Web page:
Tuesday, May 28, 2013


I've been M.I.A. for quite some time now, for a lot of reasons.

I suppose the main ones are the collapse of Truth Strike (a forum that was dedicated to explaining how to trigger the phenomenological recognition of the absence of a self), distractibility (I lost motivation for whatever reason), and schoolwork (which I'll go into on this post).

I have no qualms with the philosophical approach to no-self, and think it's by far the best way to gain a deep and personal recognition of what it means about our daily lives. That said, this world doesn't take philosophy nearly as seriously as science, so science is the way I'm going.

I'm currently working towards graduating college with a major in psychology and cognitive science, and will use this blog to start preparing for my graduate research, which I definitely plan to base around this whole no-self thing. Starting now I plan to explore, compile, and comment on the various research in this area, and see how far that takes me.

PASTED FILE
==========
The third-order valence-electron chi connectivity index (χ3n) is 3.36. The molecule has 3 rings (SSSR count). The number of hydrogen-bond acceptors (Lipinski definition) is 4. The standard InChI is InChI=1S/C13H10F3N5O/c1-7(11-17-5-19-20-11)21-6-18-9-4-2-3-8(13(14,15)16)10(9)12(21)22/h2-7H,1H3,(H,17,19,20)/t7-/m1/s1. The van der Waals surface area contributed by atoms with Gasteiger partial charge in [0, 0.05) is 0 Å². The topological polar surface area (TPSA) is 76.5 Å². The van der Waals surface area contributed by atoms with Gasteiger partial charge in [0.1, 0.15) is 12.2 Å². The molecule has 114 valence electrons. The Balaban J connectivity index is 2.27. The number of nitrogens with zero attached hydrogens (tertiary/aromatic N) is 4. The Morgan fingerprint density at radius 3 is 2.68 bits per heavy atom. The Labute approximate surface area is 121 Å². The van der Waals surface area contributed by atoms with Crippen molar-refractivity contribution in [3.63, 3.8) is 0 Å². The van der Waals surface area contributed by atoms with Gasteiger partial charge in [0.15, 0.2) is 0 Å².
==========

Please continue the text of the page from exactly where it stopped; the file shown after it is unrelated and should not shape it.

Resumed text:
I'm currently reading The Self Illusion: How the Social Brain Creates Identity by psychologist Bruce Hood. So far it's decent, though it feels more like an intro to psychology book than a book on the self. That said, he does give some of the most accurate definitions of a self-image that I've ever read. I'm curious to see how (if) he relates all the experiments he discusses.

Before that, I read Into the Silent Land by neuropsychologist Paul Broks. This is, by far, the most incredible science book I've ever read. Broks is an amazing writer who comes across as deeply passionate about neuropsychology, and is just an overall fascinating guy. He's fascinated about the absence of a self and hits on it from many many angles (excluding therapeutic, but I've yet to find any scientist who's explored that).

I'll give a more thorough review of these two once I (re)read them. In addiction, I'll be scavenging psych databases to see what studies I can dig up. This shall be fun, I'm curious what'll turn up.

1 comment:

  1. I read Bruce Hood's book. It's very good. I have never heard of the other. As a former Masters student of Neuropsychology I must pick it up!